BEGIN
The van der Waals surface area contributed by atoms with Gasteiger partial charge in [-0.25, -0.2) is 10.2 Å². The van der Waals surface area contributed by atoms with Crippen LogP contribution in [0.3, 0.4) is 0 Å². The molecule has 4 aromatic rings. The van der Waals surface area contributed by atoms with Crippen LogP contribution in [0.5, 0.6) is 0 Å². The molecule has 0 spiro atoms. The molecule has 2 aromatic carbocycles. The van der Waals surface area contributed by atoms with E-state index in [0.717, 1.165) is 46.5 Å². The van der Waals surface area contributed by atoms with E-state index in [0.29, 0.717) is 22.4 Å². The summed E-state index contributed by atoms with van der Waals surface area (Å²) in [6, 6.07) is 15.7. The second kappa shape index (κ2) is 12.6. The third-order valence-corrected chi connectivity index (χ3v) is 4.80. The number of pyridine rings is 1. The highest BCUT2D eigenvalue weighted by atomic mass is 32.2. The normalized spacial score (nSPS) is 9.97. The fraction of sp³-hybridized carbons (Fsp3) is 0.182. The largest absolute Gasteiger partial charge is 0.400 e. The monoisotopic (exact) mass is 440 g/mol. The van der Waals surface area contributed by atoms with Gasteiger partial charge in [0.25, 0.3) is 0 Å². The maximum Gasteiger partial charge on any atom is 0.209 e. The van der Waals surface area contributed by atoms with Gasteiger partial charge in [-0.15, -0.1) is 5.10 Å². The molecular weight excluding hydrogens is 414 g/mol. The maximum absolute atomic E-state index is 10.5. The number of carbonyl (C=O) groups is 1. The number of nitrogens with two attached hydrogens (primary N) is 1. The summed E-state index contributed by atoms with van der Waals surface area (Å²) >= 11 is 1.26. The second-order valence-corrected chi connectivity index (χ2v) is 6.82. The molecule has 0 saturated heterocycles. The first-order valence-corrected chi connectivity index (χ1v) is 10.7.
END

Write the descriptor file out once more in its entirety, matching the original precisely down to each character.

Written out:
The van der Waals surface area contributed by atoms with Gasteiger partial charge in [-0.25, -0.2) is 10.2 Å². The van der Waals surface area contributed by atoms with Crippen LogP contribution in [0.3, 0.4) is 0 Å². The molecule has 4 aromatic rings. The van der Waals surface area contributed by atoms with Crippen LogP contribution in [0.5, 0.6) is 0 Å². The molecule has 0 spiro atoms. The molecule has 2 aromatic carbocycles. The van der Waals surface area contributed by atoms with E-state index in [0.717, 1.165) is 46.5 Å². The van der Waals surface area contributed by atoms with E-state index in [0.29, 0.717) is 22.4 Å². The summed E-state index contributed by atoms with van der Waals surface area (Å²) in [6, 6.07) is 15.7. The second kappa shape index (κ2) is 12.6. The third-order valence-corrected chi connectivity index (χ3v) is 4.80. The number of pyridine rings is 1. The highest BCUT2D eigenvalue weighted by atomic mass is 32.2. The normalized spacial score (nSPS) is 9.97. The fraction of sp³-hybridized carbons (Fsp3) is 0.182. The largest absolute Gasteiger partial charge is 0.400 e. The monoisotopic (exact) mass is 440 g/mol. The van der Waals surface area contributed by atoms with Gasteiger partial charge in [0.25, 0.3) is 0 Å². The maximum Gasteiger partial charge on any atom is 0.209 e. The van der Waals surface area contributed by atoms with Gasteiger partial charge in [-0.15, -0.1) is 5.10 Å². The molecular weight excluding hydrogens is 414 g/mol. The maximum absolute atomic E-state index is 10.5. The number of carbonyl (C=O) groups is 1. The number of nitrogens with two attached hydrogens (primary N) is 1. The summed E-state index contributed by atoms with van der Waals surface area (Å²) >= 11 is 1.26. The second-order valence-corrected chi connectivity index (χ2v) is 6.82. The molecule has 0 saturated heterocycles. The first-order valence-corrected chi connectivity index (χ1v) is 10.7.